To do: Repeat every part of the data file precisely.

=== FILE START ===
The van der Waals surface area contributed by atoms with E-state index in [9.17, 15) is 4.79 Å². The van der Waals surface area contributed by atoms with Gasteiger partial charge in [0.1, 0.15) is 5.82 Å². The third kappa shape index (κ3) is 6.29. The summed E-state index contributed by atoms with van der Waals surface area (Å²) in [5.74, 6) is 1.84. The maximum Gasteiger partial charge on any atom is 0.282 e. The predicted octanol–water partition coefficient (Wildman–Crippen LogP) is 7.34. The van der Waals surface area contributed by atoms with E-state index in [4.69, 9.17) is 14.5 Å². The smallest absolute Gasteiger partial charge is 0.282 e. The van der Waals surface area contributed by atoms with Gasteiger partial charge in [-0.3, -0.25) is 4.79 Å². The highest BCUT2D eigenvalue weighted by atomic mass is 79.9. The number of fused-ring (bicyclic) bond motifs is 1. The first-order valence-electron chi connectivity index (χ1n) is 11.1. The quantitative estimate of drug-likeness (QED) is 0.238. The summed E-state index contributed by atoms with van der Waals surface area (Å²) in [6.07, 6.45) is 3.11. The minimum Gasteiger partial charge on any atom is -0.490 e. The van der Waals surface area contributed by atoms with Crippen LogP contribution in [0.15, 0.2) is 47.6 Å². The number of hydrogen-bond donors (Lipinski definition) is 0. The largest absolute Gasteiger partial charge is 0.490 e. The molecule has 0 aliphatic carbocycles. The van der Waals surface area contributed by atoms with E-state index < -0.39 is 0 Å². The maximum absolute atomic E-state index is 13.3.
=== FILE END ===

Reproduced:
The van der Waals surface area contributed by atoms with E-state index in [9.17, 15) is 4.79 Å². The van der Waals surface area contributed by atoms with Gasteiger partial charge in [0.1, 0.15) is 5.82 Å². The third kappa shape index (κ3) is 6.29. The summed E-state index contributed by atoms with van der Waals surface area (Å²) in [5.74, 6) is 1.84. The maximum Gasteiger partial charge on any atom is 0.282 e. The predicted octanol–water partition coefficient (Wildman–Crippen LogP) is 7.34. The van der Waals surface area contributed by atoms with E-state index in [4.69, 9.17) is 14.5 Å². The smallest absolute Gasteiger partial charge is 0.282 e. The van der Waals surface area contributed by atoms with Gasteiger partial charge in [-0.3, -0.25) is 4.79 Å². The highest BCUT2D eigenvalue weighted by atomic mass is 79.9. The number of fused-ring (bicyclic) bond motifs is 1. The first-order valence-electron chi connectivity index (χ1n) is 11.1. The quantitative estimate of drug-likeness (QED) is 0.238. The summed E-state index contributed by atoms with van der Waals surface area (Å²) in [6.07, 6.45) is 3.11. The minimum Gasteiger partial charge on any atom is -0.490 e. The van der Waals surface area contributed by atoms with Crippen LogP contribution in [0.15, 0.2) is 47.6 Å². The number of hydrogen-bond donors (Lipinski definition) is 0. The largest absolute Gasteiger partial charge is 0.490 e. The molecule has 0 aliphatic carbocycles. The van der Waals surface area contributed by atoms with E-state index < -0.39 is 0 Å². The maximum absolute atomic E-state index is 13.3.